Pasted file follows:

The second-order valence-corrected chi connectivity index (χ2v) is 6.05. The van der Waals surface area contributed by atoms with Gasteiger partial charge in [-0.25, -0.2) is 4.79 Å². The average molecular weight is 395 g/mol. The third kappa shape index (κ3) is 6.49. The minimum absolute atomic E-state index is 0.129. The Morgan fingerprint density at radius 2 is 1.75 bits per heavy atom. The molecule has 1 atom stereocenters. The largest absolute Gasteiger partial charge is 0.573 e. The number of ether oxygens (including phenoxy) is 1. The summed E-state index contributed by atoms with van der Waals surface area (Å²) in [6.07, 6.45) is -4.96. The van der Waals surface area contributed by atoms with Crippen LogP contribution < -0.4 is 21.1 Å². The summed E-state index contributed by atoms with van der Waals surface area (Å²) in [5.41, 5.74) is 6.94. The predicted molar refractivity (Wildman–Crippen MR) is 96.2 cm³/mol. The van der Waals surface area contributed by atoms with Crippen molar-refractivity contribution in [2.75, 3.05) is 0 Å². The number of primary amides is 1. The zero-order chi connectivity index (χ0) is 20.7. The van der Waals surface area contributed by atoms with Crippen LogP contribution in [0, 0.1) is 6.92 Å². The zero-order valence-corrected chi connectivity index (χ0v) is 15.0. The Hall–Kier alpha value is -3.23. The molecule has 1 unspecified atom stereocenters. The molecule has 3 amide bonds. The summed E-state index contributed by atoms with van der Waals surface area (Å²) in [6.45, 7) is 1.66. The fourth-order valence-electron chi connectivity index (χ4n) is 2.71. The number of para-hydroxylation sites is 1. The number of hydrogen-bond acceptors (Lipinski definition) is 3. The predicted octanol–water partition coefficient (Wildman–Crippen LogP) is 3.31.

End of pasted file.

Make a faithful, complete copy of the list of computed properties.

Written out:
The second-order valence-corrected chi connectivity index (χ2v) is 6.05. The van der Waals surface area contributed by atoms with Gasteiger partial charge in [-0.25, -0.2) is 4.79 Å². The average molecular weight is 395 g/mol. The third kappa shape index (κ3) is 6.49. The minimum absolute atomic E-state index is 0.129. The Morgan fingerprint density at radius 2 is 1.75 bits per heavy atom. The molecule has 1 atom stereocenters. The largest absolute Gasteiger partial charge is 0.573 e. The number of ether oxygens (including phenoxy) is 1. The summed E-state index contributed by atoms with van der Waals surface area (Å²) in [6.07, 6.45) is -4.96. The van der Waals surface area contributed by atoms with Crippen LogP contribution < -0.4 is 21.1 Å². The summed E-state index contributed by atoms with van der Waals surface area (Å²) in [5.41, 5.74) is 6.94. The predicted molar refractivity (Wildman–Crippen MR) is 96.2 cm³/mol. The van der Waals surface area contributed by atoms with Crippen molar-refractivity contribution in [2.75, 3.05) is 0 Å². The number of primary amides is 1. The zero-order chi connectivity index (χ0) is 20.7. The van der Waals surface area contributed by atoms with Crippen LogP contribution in [0, 0.1) is 6.92 Å². The zero-order valence-corrected chi connectivity index (χ0v) is 15.0. The Hall–Kier alpha value is -3.23. The molecule has 1 unspecified atom stereocenters. The molecule has 3 amide bonds. The summed E-state index contributed by atoms with van der Waals surface area (Å²) in [6.45, 7) is 1.66. The fourth-order valence-electron chi connectivity index (χ4n) is 2.71. The number of para-hydroxylation sites is 1. The number of hydrogen-bond acceptors (Lipinski definition) is 3. The predicted octanol–water partition coefficient (Wildman–Crippen LogP) is 3.31.